9781786630483-max_221

American Foreign Policy and Its Thinkers

“Deserves careful reading.” —Jeet Heer, The New Republic
Since the birth of the nation, impulses of empire have been close to the heart of the United States. How these urges interact with the way the country understands itself, and the nature of the divergent interests at work in the unfolding of American foreign policy, is a subject much debated and still obscure. In a fresh look at the topic, Anderson charts the intertwined historical development of America’s imperial reach and its role as the general guarantor of capital.

The internal tensions that have arisen are traced from the closing stages of the Second World War through the Cold War to the War on Terror. Despite the defeat and elimination of the USSR, the planetary structures for warfare and surveillance have not been retracted but extended. Anderson ends with a survey of the repertoire of US grand strategy, as its leading thinkers—Brzezinski, Mead, Kagan, Fukuyama, Mandelbaum, Ikenberry, Art and others—grapple with the tasks and predicaments of the American imperium today.

Reviews

  • “Like everything Anderson writes, American Foreign Policy and Its Thinkers deserves careful reading. He’s one of the world’s great historians, unrivalled in his ability to master and synthesize vast historical literatures (often drawing on many languages).”
  • “The most interesting implication of Anderson’s argument is that the long catalog of US foreign policy disasters—the overthrow of Mohammad Mossadegh in Iran in 1953, the Bay of Pigs fiasco in 1961, the twin quagmires of Vietnam and Iraq—were more than just errors of presidential judgement. They were the price America recurrently pays for the hubristic embrace of a messianic foreign policy, one that never disciplined its priorities according to rationally defined national interests.”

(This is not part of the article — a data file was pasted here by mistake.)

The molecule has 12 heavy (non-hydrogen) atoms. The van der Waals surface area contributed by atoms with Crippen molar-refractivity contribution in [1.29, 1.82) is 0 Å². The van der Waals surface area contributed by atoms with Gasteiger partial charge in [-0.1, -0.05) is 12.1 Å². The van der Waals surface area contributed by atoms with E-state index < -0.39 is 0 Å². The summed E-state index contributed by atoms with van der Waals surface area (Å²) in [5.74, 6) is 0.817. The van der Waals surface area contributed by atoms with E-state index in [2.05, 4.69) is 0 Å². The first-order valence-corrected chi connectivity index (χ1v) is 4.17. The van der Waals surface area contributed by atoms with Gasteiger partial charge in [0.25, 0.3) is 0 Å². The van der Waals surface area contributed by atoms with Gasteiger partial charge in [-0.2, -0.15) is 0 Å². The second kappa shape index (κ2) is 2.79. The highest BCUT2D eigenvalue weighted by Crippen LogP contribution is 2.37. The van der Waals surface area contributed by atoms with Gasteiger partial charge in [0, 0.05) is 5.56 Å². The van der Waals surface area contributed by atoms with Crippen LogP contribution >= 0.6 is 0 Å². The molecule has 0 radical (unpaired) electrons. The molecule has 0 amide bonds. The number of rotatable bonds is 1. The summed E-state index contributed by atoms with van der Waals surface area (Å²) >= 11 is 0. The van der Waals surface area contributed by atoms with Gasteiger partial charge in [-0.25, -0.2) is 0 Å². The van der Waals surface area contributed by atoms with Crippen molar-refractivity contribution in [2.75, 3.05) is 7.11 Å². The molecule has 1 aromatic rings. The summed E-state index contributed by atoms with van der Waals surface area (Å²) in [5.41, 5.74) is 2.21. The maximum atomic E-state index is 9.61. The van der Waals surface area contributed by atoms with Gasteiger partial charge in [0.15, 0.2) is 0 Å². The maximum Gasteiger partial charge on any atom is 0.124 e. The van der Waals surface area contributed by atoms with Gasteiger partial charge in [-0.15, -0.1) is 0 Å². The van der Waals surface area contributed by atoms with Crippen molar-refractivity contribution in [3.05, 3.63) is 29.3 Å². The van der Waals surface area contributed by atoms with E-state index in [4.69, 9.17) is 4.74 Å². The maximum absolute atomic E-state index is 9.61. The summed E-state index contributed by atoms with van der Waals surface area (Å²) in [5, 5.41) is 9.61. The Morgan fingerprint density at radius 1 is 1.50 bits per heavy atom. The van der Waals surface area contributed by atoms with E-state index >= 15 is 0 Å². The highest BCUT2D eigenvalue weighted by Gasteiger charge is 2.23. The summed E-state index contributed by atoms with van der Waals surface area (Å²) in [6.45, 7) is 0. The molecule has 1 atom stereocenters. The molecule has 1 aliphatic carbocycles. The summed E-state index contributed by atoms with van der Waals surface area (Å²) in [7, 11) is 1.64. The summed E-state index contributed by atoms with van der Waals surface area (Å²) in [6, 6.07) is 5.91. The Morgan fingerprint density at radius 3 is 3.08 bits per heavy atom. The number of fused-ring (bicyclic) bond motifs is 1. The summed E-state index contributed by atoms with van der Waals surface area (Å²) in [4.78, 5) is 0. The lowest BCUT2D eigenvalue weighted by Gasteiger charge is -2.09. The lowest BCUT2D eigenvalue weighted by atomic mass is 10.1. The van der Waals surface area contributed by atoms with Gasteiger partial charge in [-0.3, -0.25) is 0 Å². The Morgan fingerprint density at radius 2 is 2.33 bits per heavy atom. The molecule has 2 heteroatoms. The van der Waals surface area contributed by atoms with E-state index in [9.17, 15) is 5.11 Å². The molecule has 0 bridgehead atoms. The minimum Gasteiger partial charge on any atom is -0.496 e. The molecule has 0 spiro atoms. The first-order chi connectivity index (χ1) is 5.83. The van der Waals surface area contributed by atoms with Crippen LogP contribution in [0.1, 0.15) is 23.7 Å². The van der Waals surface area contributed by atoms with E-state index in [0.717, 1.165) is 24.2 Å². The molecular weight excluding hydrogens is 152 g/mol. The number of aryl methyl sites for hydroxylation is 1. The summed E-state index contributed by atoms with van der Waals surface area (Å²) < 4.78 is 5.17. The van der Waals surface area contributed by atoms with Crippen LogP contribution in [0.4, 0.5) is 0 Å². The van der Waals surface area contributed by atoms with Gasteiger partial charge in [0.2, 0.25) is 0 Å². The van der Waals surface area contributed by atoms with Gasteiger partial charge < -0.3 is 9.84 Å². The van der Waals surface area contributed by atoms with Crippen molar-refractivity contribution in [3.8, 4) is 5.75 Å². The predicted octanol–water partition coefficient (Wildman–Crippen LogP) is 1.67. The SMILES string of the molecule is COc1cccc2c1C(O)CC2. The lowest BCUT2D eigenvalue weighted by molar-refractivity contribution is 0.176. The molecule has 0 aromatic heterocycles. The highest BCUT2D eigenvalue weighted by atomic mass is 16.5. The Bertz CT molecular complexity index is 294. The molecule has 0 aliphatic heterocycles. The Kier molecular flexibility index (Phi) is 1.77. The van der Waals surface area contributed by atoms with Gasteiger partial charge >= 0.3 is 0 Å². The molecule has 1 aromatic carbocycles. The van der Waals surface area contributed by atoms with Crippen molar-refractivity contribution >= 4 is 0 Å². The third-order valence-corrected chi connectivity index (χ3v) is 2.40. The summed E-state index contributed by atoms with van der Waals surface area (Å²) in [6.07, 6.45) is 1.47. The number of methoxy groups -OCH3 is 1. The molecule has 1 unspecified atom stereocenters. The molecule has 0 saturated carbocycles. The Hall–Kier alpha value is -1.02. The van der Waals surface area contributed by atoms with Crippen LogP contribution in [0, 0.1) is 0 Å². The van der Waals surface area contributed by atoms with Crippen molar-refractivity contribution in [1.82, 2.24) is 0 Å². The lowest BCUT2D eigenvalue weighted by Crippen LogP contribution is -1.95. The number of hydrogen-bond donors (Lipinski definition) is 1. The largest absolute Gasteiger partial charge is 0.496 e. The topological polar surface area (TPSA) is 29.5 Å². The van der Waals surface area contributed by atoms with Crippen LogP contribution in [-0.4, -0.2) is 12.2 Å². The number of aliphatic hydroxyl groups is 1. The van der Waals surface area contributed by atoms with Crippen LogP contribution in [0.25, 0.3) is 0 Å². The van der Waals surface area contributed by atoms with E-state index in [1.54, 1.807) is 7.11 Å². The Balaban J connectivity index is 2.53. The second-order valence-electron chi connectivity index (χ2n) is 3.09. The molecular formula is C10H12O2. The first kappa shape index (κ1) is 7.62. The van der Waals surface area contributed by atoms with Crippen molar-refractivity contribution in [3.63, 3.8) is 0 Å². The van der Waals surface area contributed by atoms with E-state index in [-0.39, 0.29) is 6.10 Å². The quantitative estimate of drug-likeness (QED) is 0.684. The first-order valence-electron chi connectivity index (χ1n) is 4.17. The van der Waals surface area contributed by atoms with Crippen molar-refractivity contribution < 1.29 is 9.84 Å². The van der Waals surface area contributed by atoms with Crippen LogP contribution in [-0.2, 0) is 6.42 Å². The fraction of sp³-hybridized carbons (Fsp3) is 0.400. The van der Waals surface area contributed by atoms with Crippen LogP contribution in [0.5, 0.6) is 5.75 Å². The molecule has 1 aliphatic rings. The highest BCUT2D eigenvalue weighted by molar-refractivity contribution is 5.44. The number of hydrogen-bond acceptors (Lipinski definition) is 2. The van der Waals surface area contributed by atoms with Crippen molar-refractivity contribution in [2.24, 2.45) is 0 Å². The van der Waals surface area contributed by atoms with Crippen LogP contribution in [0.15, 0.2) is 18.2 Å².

• “His writing is sharp and erudite and even those who do not share his politics will learn from his book.”
  • “Revives memories of the early-1960s vintage, anti-Wilsonian idealism classic, William Appleman Williams’s The Tragedy of American Diplomacy.”
  • “Anderson surveys the views of some of the most prominent mainstream American foreign policy intellectuals and finds them not only unconvincing but also incoherent.”
  • “Let me first get the superlatives out of the way. What we have here are two essays of extraordinary originality and penetrating insight. Sweeping, subtle, sophisticated, provocative, pungently written: all of the above apply.”
  • American Foreign Policy and Its Thinkers plunges into the contemporary American dreamworld of empire. Anderson has always been attracted to those who speak of the world without euphemism, and he appraises the recent offerings of American “Grand Strategists” with sardonic respect, however rabid or fantastic their conceptions.”

Blog

  • Notes on Late Exterminism, the Trump Stage of Civilization

    Trump’s election has raised the specter of nuclear war in a way unseen since the 1980s, the last time a global mass movement pushed back against the threat of nuclear catastrophe. One of the major intellectual forces behind that mass movement was E.P. Thompson. With the utopian hopes surrounding the ban treaty now meeting the actually existing dystopia of US policy, it is high time for an update to Thompson’s seminal concept of “exterminism.” 

    Continue Reading

  • Perry Anderson Bookshelf: 40% off

    40% off all our books by Perry Anderson, including The Antinomies of Antonio Gramsci, The H-Word and American Foreign Policy. Ends June 4 at midnight UTC.

    Continue Reading

  • [Video] The Anti-Inauguration: Why Trump won, what he’ll do, and how we can fight him.



    While many of us are still reeling from Donald Trump’s unlikely presidential victory in November, best-selling author Naomi Klein argues that it is precisely during times of shock — the disorientation that follows a disastrous event for which we have no preexisting narrative — that we are most vulnerable to interests that would exploit our need for answers. Our first step, Klein contends, is to find our footing, find our narrative, and find the common threads that connect our movements.

    Continue Reading

Other books by Perry Anderson

Other books of interest